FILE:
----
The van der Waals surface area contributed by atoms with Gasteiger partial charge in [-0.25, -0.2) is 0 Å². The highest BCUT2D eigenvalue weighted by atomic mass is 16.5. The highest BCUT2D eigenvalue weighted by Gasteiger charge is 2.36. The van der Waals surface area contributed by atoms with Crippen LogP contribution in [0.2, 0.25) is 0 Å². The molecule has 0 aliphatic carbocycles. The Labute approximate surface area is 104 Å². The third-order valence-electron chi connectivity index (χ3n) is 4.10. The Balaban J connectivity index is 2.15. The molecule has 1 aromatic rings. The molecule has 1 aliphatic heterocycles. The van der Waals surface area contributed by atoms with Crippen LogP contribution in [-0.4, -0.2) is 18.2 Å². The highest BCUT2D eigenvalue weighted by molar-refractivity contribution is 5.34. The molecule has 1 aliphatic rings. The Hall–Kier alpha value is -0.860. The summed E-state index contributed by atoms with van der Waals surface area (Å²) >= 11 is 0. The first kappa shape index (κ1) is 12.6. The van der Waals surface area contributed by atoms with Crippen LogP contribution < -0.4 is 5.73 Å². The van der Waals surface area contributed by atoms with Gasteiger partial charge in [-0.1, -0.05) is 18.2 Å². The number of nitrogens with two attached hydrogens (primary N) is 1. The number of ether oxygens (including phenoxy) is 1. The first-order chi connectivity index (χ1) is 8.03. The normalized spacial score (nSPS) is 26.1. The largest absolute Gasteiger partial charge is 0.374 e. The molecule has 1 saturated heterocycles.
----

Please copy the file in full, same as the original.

The van der Waals surface area contributed by atoms with Gasteiger partial charge in [-0.25, -0.2) is 0 Å². The highest BCUT2D eigenvalue weighted by atomic mass is 16.5. The highest BCUT2D eigenvalue weighted by Gasteiger charge is 2.36. The van der Waals surface area contributed by atoms with Crippen LogP contribution in [0.2, 0.25) is 0 Å². The molecule has 0 aliphatic carbocycles. The Labute approximate surface area is 104 Å². The third-order valence-electron chi connectivity index (χ3n) is 4.10. The Balaban J connectivity index is 2.15. The molecule has 1 aromatic rings. The molecule has 1 aliphatic heterocycles. The van der Waals surface area contributed by atoms with Crippen LogP contribution in [-0.4, -0.2) is 18.2 Å². The highest BCUT2D eigenvalue weighted by molar-refractivity contribution is 5.34. The molecule has 1 aliphatic rings. The Hall–Kier alpha value is -0.860. The summed E-state index contributed by atoms with van der Waals surface area (Å²) >= 11 is 0. The first kappa shape index (κ1) is 12.6. The van der Waals surface area contributed by atoms with Crippen LogP contribution < -0.4 is 5.73 Å². The van der Waals surface area contributed by atoms with Gasteiger partial charge in [-0.1, -0.05) is 18.2 Å². The number of nitrogens with two attached hydrogens (primary N) is 1. The number of ether oxygens (including phenoxy) is 1. The first-order chi connectivity index (χ1) is 8.03. The normalized spacial score (nSPS) is 26.1. The largest absolute Gasteiger partial charge is 0.374 e. The molecule has 1 saturated heterocycles.